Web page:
I understand the fear that holds pastors back from admitting that they understand the resurrection of Jesus to be a life-affirming myth and not an historical fact.  I can appreciate their fear of openly supporting gay marriage and LGBTQ sexuality, and their reticence to preach that God is Love and not a Guy in the Sky.  The consequences of being fearless can be devastating, personally and professionally.  Truth-telling can end pastors’ employment, wipe out their careers, and ruin their personal finances.  It can wreck their friendships and family relationships.  The new film, “Come Sunday, illustrates the price that Bishop Carlton Pearson, protege of the fundamentalist preacher, Oral Roberts, paid for his honesty about “getting the Hell out of Christianity”.

But the consequences of lying are just as devastating as those of truth-telling, even if the havoc might play out over a longer period of time.  Dishonesty from the pulpit infects the church with deep spiritual malaise that no one may be willing to diagnose.  The failure of pastors to be honest about their belief or unbelief is a major contributing factor in the precipitous decline in church membership in the U.S..  By continuing to preach stuff they don’t think or feel, they may temporarily keep the “quantity” in the church, but at the expense of its “quality”.   But over time, without real quality, the quantity shrinks to nothing.  In many cases, pastors discover that being absolutely honest about what they do and don’t believe results not in church decline, but in congregational renewal.  Some folks quit, but others join with enthusiasm.  Other churches with fearless pastors and parishioners shrink in size due to their forthrightness, but they adjust to their new reality with powerfully refreshed energy — smaller but mightier.

Fearless Sunday may be a scary day of reckoning for a lot of pastors and churches.  Simply hearing about it – or knowing that parishioners have heard about it – could put serious pressure on pastors and parishioners to “out” themselves.  I respect the choices that pastors make when faced with the devil’s bargain of being honest or being unemployed.  I once faced that bargain myself, and dealt with the tough consequences of speaking my truth.  So while urging pastors to get honest will ultimately do Christianity a lot of good, none should be “outed” without their consent.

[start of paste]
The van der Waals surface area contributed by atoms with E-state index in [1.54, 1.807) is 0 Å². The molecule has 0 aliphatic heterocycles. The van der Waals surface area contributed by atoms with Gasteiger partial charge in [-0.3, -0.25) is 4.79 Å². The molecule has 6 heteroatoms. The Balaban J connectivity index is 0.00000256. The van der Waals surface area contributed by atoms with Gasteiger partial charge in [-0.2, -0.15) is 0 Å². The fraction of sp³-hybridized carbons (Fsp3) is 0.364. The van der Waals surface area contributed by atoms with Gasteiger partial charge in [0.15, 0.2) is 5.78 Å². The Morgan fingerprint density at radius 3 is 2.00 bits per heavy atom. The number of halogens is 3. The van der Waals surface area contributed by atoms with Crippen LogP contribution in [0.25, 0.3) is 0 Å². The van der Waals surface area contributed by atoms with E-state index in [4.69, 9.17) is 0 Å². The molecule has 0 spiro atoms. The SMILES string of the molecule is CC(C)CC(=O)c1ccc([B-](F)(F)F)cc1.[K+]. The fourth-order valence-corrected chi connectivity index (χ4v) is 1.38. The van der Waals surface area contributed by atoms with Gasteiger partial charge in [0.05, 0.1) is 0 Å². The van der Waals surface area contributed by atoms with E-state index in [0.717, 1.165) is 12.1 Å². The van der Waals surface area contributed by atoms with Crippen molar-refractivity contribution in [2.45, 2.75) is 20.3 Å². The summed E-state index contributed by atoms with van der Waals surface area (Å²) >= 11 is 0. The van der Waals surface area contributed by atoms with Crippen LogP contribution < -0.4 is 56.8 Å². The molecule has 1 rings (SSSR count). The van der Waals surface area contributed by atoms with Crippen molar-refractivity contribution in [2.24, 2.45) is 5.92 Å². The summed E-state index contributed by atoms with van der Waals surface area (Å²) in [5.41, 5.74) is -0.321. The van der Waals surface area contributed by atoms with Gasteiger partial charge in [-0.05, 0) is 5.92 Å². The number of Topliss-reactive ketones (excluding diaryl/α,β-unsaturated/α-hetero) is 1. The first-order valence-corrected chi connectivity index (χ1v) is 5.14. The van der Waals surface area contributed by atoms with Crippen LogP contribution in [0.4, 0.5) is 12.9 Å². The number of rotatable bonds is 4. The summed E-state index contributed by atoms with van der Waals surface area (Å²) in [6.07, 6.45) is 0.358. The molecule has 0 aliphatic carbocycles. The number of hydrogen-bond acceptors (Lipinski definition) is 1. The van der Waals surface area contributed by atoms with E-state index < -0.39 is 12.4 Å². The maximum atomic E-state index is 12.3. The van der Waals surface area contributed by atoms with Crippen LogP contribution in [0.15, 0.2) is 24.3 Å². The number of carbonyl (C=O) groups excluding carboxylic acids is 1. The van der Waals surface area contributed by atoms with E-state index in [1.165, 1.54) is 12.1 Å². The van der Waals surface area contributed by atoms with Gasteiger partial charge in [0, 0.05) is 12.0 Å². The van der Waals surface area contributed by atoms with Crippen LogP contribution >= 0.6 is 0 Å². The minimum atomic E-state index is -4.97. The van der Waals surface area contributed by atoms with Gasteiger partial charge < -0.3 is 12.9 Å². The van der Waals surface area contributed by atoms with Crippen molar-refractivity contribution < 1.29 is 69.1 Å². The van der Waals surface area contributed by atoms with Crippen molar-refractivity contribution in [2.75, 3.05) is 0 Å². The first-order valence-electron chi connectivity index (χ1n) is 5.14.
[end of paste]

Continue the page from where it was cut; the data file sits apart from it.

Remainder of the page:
If progressive Christians really care about the suffering that faces evangelical pastors who “come out”, then we’ll get serious about making room for them in our ranks.  This means eliminating or at least bending our outdated rules regarding ministerial “search and call”.  A few years ago, an evangelical pastor friend of mine, who led a growing church of mostly young members, was sacked for admitting to his higher-ups that he supported gay marriage.  This pastor was a rock-star leader.  But when I tried to set him up as a United Church of Christ minister, we hit multiple roadblocks that would have taken years to pass.  It should boggle our minds that in the era of LinkedIn, when you can sort through resumes and endorsements online in a flash, our denominational bureaucrats continue to make it painfully slow and difficult for pastors to get jobs and for churches to get pastors.  My friend ended up managing a bar, working for a nonprofit at pitiful pay, and finally getting a decent job outside of the church, four years later.  What a waste of talent!

Fearless Sunday is about rescuing the church from its delusions.  It is about saving Christianity from its enslavement to dead doctrines that block Jesus’ Way of compassion.  It is about assuring the survival of a faith that is threatened with extinction through dishonesty.  And it is about the huge sighs of relief that pastors will exhale once they’ve come clean.  Christianity must transform or evaporate.  In fear it disappears, but in fearlessness it can serve souls, far into the future.
Website: MINDFULCHRISTIANITY.ORG   Weblog: MUSINGS    Follow me on twitter: @jtburklo
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Associate Dean of Religious Life, University of Southern California